9. As per the previous message and specifically: the middle classes (basically all of us) will pay for this, as always. Love ‘em or hate ‘em (mostly) that is what we were invented for. Institutions can’t fail when we all go bankrupt with negative equity, no no, so there is no choice but to devalue money, let the mass pay for the elite, effectively micro payment our way out of the hole. Meanwhile someone has been eating all the pies: unprecedented profits and salaries over the last few years, and it was not our ‘poor’ pension funds by the look of their lacklustre performance. We cannot afford to sell our main asset and protect our savings, but the Forbes billionaires who have lost 18 billion don't give a monkeys, in fact they love this, that 18 bil was only on paper in the first place, just like the value of your house. Now all they can see is how cheap the world is beginning to look in comparison to the 36 billion they have left. Before hedge funds at least, this is where billionaires really made it. Why Hedge in the first place? As far as I can see it is a way of making money in a bear market. What bear market? The stock market has been in decline since 2000, the spike up to 2008 was.. well bull, if you know what I mean, long term investments in stocks and housing can not be made for some years to come. True bear market to arrive in about 7 years. Don’t believe the hype. Revision to previous post. Property markets show volatility over time and form parts of trends which have much greater certainty than stocks. Adios, payments to make, bankers to subsidise etc etc.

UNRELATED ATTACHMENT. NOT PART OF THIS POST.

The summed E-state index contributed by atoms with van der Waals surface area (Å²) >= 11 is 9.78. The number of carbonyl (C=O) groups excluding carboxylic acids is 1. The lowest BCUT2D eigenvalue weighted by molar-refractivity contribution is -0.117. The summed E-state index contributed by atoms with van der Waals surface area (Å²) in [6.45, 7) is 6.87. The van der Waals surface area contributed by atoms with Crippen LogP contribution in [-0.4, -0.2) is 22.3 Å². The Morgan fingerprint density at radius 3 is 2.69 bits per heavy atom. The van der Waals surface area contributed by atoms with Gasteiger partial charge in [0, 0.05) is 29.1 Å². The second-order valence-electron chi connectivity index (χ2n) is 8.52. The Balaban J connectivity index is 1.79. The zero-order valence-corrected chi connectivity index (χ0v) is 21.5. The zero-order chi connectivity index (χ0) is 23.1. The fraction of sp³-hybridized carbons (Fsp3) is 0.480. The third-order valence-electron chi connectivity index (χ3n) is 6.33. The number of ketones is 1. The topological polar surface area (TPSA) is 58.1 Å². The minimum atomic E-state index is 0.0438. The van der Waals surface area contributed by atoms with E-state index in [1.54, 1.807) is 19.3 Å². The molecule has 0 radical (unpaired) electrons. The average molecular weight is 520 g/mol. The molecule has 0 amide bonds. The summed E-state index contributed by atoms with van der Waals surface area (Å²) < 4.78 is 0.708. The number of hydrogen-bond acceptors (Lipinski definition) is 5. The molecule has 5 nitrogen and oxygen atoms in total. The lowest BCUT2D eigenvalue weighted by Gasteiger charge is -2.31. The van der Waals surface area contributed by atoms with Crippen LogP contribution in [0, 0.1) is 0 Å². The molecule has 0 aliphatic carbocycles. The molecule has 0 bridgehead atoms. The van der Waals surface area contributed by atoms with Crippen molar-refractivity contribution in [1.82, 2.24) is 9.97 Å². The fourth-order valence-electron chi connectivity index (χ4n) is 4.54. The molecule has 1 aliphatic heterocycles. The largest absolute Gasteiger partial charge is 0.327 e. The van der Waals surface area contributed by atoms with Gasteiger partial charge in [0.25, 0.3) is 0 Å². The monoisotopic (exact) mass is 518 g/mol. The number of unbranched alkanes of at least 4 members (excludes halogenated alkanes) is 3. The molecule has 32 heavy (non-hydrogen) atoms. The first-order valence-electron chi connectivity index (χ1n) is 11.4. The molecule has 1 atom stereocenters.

10. The property market is here to stay! Which probably as you rightly point out is what we are all doing here in the first place. The quesion however is not whether to invest, but when and in what. Looking at any of the graphs on this website will inform you that, since 1975 at least, no market has dropped to the level of the 'trend' value and remained there. Which is where we are at the moment. If former fluctuations are to be considered there will be significant drops over the next two years the rate of those drops will diminish over the following 3 years, but will continue to fall. A return to the bull market is unlikely to therefore be the case for several years to come. All your investments therefore need to factor that in before suggesting anyone is going to miss any boat soon. Property is not the stock market and property markets show very little volatility. There is a stabilisation of the market which appears to occur around the 'trend' line (up and down) but this is a ledge on the slope and has not lasted long in previous drops. Turning to purchases, you have to factor in how much money you will spend on renting if you do not buy and what you might do with your equity to protect it against things like inflation if it is not tucked into a house. The planned world spending, it seems to me, is a way of devaluing both money and by inference debt. ie the pound may not devalue against the dollar and house prices may be stabilised by inflation, but your pound will be worth less tomato's. (more traditionally referred to as commodities). All this money being pumped in is therefore a slight of hand. Your house is still worth the same amount of money – if your lucky, but it is the money that is worth less. The conclusion is that for those who have to sit tight world governments are doing what they can to ensure you do not go bankrupt in an avalanche of ‘negative equity’ or unsecured debt, but it will mean that your house will be worth less bags of shopping over the longer term. Inflation will mask the devaluation of your house. Look on the bright side, it will devalue your debt too!